Lifestyle could play a big role in the effectiveness of the latest generation of drugs aimed at treating cancer, a scientist has suggested.
Diet may affect the way drugs work
Tests on yeast found knocking out key genes could harm it, or make it thrive, depending on the surrounding chemicals.
The Manchester University research, published in Nature Genetics, implies diet might affect the way gene-blocking drugs work in us.
Other experts point out that the theory has yet to be proven in humans.
The research centres around an region of the cell's genetic code called the proteasome.
While its function isn't fully understood, it helps keep the cell working properly by getting rid of unwanted proteins.
In some cancer cells, this regulation role appears to have gone wrong, and some modern types of cancer drugs - 'proteasome inhibitors' - work by blocking the action of some of its genes.
The Manchester University researchers looked at the way that this drop in "gene dosage" worked using an experiment in baker's yeast, which shares many genes with humans.
Every cell has two copies of each gene, but they changed the cell so that it had only one of each, then placed it in a number of different environments, rich or poor in different chemicals.
The expectation was that the cells with only half their normal complement of genes would not fare well, but in some cases, the reverse was true.
If there was plenty of nitrogen available to the yeast cell, the removal of the genes caused it to struggle, whereas a lack of nitrogen led to a thriving cell, despite the lack of genes.
Dr Daniela Delneri, who led the study, said she was "very surprised" to see this.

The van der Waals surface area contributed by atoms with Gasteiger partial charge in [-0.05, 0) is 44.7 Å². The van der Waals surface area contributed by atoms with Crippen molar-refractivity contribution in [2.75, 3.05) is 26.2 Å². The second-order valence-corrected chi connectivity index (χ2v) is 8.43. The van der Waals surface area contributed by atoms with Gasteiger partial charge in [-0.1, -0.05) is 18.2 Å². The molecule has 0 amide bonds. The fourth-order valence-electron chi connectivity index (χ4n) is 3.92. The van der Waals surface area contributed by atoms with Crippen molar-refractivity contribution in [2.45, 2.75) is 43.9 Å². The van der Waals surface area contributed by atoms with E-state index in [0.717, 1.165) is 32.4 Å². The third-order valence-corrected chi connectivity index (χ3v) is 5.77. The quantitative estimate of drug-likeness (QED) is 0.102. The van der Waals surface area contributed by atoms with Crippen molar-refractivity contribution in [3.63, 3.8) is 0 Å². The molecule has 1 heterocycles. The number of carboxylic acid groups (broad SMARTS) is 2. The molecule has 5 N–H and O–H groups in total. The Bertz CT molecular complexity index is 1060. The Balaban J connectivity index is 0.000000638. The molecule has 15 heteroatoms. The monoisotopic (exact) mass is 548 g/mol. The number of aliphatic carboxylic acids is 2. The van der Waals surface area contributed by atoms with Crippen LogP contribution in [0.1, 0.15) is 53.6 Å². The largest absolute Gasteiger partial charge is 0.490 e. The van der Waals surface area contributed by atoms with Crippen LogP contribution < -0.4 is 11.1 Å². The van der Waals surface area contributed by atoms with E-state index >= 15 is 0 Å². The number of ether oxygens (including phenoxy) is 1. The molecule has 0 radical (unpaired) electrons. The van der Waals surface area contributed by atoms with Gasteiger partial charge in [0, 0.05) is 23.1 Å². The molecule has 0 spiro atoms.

She said that it opened the theoretical possibility that human cancer cells might be able to cope better with the proteasome inhibitors depending on the amount of nitrogen available to them.
If this were true, a protein-rich diet, she said, might increase the effect of anti-cancer drugs, whereas not eating enough protein could do the reverse.
"What this shows clearly is that changing the environment can have a significant effect on the outcome.
"It is possible that a human diet could change the cell environment and perhaps have some effect."
She said the next step would be to try the same experiment using actual proteasome-inhibiting drugs to see if the same effect could be found, before conducting animal experiments.
A spokesman for Cancer Research UK said that it was important to remember the differences between a yeast cell in the laboratory and a cancer cell deep inside a human.
"This is an interesting piece of science, but it's far from certain whether its findings will hold true in humans.
"Yeast are simple, single-celled organisms that have to respond quickly to changes in their surroundings.
"But humans are vastly more complicated and devote a lot of energy to maintaining a stable internal environment.
"This might mean that the way our cells respond to nutrients is very different, despite the many basic similarities between individual human and yeast cells."